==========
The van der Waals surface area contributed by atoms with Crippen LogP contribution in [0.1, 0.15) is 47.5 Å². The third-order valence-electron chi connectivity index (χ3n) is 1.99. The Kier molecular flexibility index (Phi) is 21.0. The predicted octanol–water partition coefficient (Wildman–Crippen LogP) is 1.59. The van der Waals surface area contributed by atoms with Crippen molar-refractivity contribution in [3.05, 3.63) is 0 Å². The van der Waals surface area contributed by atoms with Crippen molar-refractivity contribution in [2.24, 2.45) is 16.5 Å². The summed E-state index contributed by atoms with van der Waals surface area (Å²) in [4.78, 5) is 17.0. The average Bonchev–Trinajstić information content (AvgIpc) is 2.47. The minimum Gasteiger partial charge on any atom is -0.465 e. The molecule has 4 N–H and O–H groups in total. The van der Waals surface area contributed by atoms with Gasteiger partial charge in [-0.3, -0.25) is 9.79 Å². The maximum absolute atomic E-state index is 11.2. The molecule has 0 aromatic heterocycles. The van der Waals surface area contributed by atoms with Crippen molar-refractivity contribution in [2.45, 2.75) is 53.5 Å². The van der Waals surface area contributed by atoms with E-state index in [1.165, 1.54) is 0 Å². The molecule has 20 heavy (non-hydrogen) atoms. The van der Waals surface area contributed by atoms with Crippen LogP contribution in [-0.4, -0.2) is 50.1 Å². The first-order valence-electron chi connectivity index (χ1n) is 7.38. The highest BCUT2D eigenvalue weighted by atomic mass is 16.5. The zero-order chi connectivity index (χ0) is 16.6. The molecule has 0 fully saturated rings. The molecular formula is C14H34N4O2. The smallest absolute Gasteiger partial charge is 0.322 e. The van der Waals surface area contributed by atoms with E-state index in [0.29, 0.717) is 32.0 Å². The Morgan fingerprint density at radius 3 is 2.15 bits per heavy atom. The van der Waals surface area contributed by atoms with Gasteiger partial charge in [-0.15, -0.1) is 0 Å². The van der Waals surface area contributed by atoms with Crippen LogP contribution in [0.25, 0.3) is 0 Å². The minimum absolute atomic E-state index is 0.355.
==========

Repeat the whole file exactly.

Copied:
The van der Waals surface area contributed by atoms with Crippen LogP contribution in [0.1, 0.15) is 47.5 Å². The third-order valence-electron chi connectivity index (χ3n) is 1.99. The Kier molecular flexibility index (Phi) is 21.0. The predicted octanol–water partition coefficient (Wildman–Crippen LogP) is 1.59. The van der Waals surface area contributed by atoms with Crippen molar-refractivity contribution in [3.05, 3.63) is 0 Å². The van der Waals surface area contributed by atoms with Crippen molar-refractivity contribution in [2.24, 2.45) is 16.5 Å². The summed E-state index contributed by atoms with van der Waals surface area (Å²) in [4.78, 5) is 17.0. The average Bonchev–Trinajstić information content (AvgIpc) is 2.47. The minimum Gasteiger partial charge on any atom is -0.465 e. The molecule has 4 N–H and O–H groups in total. The van der Waals surface area contributed by atoms with Gasteiger partial charge in [-0.3, -0.25) is 9.79 Å². The maximum absolute atomic E-state index is 11.2. The molecule has 0 aromatic heterocycles. The van der Waals surface area contributed by atoms with Crippen molar-refractivity contribution in [2.45, 2.75) is 53.5 Å². The van der Waals surface area contributed by atoms with E-state index in [1.165, 1.54) is 0 Å². The molecule has 20 heavy (non-hydrogen) atoms. The van der Waals surface area contributed by atoms with Crippen LogP contribution in [-0.4, -0.2) is 50.1 Å². The first-order valence-electron chi connectivity index (χ1n) is 7.38. The highest BCUT2D eigenvalue weighted by atomic mass is 16.5. The zero-order chi connectivity index (χ0) is 16.6. The molecule has 0 fully saturated rings. The molecular formula is C14H34N4O2. The smallest absolute Gasteiger partial charge is 0.322 e. The van der Waals surface area contributed by atoms with E-state index in [0.29, 0.717) is 32.0 Å². The Morgan fingerprint density at radius 3 is 2.15 bits per heavy atom. The van der Waals surface area contributed by atoms with Gasteiger partial charge in [-0.15, -0.1) is 0 Å². The van der Waals surface area contributed by atoms with Crippen LogP contribution in [0.25, 0.3) is 0 Å². The minimum absolute atomic E-state index is 0.355.